Karen Booker: Dancing to her own beat


By NADINE WILSON All Woman writer wilsonn@jamaicaobserver.com

Monday, July 29, 2013

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A rebel at heart, Karen Booker has never been one to make the most politically correct decisions. She has always danced to her own beat, and this has led her to an illustrious career as an interior designer.

"I remember from way back, I was always the one to tear up my mother's lace skirts and I was always redecorating the house and so on. In my teenage years when everybody was looking at Cosmopolitan and Seventeen magazines, I was looking at House Beautiful and things to do with the house," said the bubbly Booker, whose personality was just as colourful as the sunshiny top and hot pink pants and stilettos she wore during an All Woman visit to her Haining Road studio recently.

Booker was born to parents with more traditional occupations. Her mother is a teacher and her father, now deceased, was an accountant. They both expected their only daughter to get a regular government or corporate job after completing her studies at Immaculate Conception High School, but that did not factor well into her plans for the future at all.

"I remember when I told my mother that I wanted to do interior design she said, 'but there are no black decorators, you are going to dead fi hungry'," Booker recounted.

Her family's relocation to the United States shortly after she finished high school did not squelch Booker's dreams at all. If nothing else, it provided even more opportunities for them to become reality. Upon settling in her new environment, she enrolled at the Fashion Institute of Technology in New York where she completed a first degree.

"You have to follow your heart and you have to follow your dreams," she said.

Although earning a steady salary as a rookie designer was a pipe dream at best, Booker persisted and took on a number of free gigs, just to build her name in the industry. She was eventually hired by a small interior design firm where she blossomed as she honed her skills. Her big break came when she joined the staff at Bloomingdale's as the director of interior design. She stayed there for six years before she moved on.

"It was extremely exciting at that point, because it allowed me to do things that I couldn't do in a small firm or by myself, so the exposure was tremendous. We did like show houses and I had a lot of firsts there," she said.

After 17 years of living in the US, Booker started paying short visits to Jamaica and the more she came, the more she considered the idea of starting her own business here. She decided to enter the Home and Garden Expo at the National Arena in 2008, just to get a feel of the demand for interior designers here. Incidentally, she secured a client at the event and that first job was her foray into the local interior designing world.

Although her mind was now made up that she would relocate to Jamaica, Booker went back to the US to formulate a plan to get more exposure. When CVM Television launched their television programme The Anchor, she signed up as a contestant and came fifth overall in the competition, which was geared towards identifying a suitable candidate to become one of the television station's anchors.

Although Booker did not win the competition, she was asked by someone at the media house to come back and host a 10-minute interior design show. She gained a lot of exposure from the show and was emboldened to go after bigger gigs. One of the jobs she bid on was to redesign the Runaway Bay HEART Hotel, now the Cardiff.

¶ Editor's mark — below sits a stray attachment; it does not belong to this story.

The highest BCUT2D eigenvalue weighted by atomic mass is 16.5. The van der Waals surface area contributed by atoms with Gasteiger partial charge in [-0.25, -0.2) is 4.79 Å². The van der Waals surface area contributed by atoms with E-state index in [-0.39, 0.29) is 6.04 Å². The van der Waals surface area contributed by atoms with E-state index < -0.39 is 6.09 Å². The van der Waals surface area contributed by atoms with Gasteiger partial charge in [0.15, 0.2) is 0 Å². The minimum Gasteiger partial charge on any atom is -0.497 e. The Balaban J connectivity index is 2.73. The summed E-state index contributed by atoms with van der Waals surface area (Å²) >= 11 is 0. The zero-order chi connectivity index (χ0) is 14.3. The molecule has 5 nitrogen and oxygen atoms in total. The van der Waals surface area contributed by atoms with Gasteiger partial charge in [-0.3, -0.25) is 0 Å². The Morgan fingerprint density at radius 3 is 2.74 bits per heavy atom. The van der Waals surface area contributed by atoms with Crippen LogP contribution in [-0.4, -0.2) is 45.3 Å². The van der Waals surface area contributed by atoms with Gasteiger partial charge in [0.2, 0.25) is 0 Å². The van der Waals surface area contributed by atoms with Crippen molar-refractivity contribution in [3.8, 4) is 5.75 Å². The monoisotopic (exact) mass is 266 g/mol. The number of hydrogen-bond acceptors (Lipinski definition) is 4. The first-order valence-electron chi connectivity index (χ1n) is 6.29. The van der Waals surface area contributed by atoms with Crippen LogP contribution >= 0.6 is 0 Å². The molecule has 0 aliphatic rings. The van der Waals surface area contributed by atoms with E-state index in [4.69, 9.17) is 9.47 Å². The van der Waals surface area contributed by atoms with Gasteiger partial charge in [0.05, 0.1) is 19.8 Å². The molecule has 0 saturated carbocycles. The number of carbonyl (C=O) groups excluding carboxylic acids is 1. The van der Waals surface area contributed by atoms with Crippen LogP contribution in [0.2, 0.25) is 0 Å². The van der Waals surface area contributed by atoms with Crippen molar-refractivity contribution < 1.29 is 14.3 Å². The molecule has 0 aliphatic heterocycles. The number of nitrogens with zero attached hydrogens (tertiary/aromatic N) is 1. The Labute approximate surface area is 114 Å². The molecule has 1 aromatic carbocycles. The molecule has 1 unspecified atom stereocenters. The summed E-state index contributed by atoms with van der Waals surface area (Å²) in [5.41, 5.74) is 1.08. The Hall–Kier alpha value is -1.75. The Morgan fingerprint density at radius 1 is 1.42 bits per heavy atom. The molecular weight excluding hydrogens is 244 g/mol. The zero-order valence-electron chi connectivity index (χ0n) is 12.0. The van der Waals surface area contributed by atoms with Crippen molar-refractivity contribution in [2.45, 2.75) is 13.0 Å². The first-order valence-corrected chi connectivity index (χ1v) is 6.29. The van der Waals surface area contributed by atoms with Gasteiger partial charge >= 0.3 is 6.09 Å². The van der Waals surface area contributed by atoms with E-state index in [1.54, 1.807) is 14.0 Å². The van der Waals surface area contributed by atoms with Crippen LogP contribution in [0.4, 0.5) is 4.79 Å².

Booker said her mother still wasn't pleased, but started to mellow once she started to see that her daughter was becoming a huge success in her chosen career path. Apart from making her mark on local television and contributing to the transformation of several dynamic residential and commercial spaces in the US and Jamaica, she was also featured in a number of magazines, including the Distinction Magazine, the New York Times and the Long Island Newsday. She had also made appearances on News 12 and Channel 9.

"But when she (her mother) realised that coming here was becoming a little bit permanent, as opposed to me just visiting, then she said, 'there she goes again, she lick her head again'," Booker said, laughing.

So as to appease her parents, the interior designer also obtained a master's degree in business administration from New York University, which really came in handy when she opened her own full-service interior design studio in Jamaica in 2012.

She is also the host of DeZign Diva, a weekly interior decorating segment on Television Jamaica. She said there are plans to have a 30-minute show in the coming months and the possible offering of workshops geared towards those who want to undertake their own projects. "I get maybe two or three calls a month about whether I am going to open a school and if I teach or so on, so I might do some workshops. The interest is definitely here; there is a niche market," she said.

Relocating to Jamaica has meant that she had to leave her family, including four of her five children back in the US. But she said she is able to do so now, because they are all grown.

"Going to school part time, working and then raising them was a juggle," she said.

Booker is happy that she had followed her dreams and is now reaping the rewards. She said there were a lot of trial and errors, and crucial to her development, also, was starting small.

"I worked for free just to hone my skills and I did a lot of that for a while until my career started to bloom and blossom," she said.




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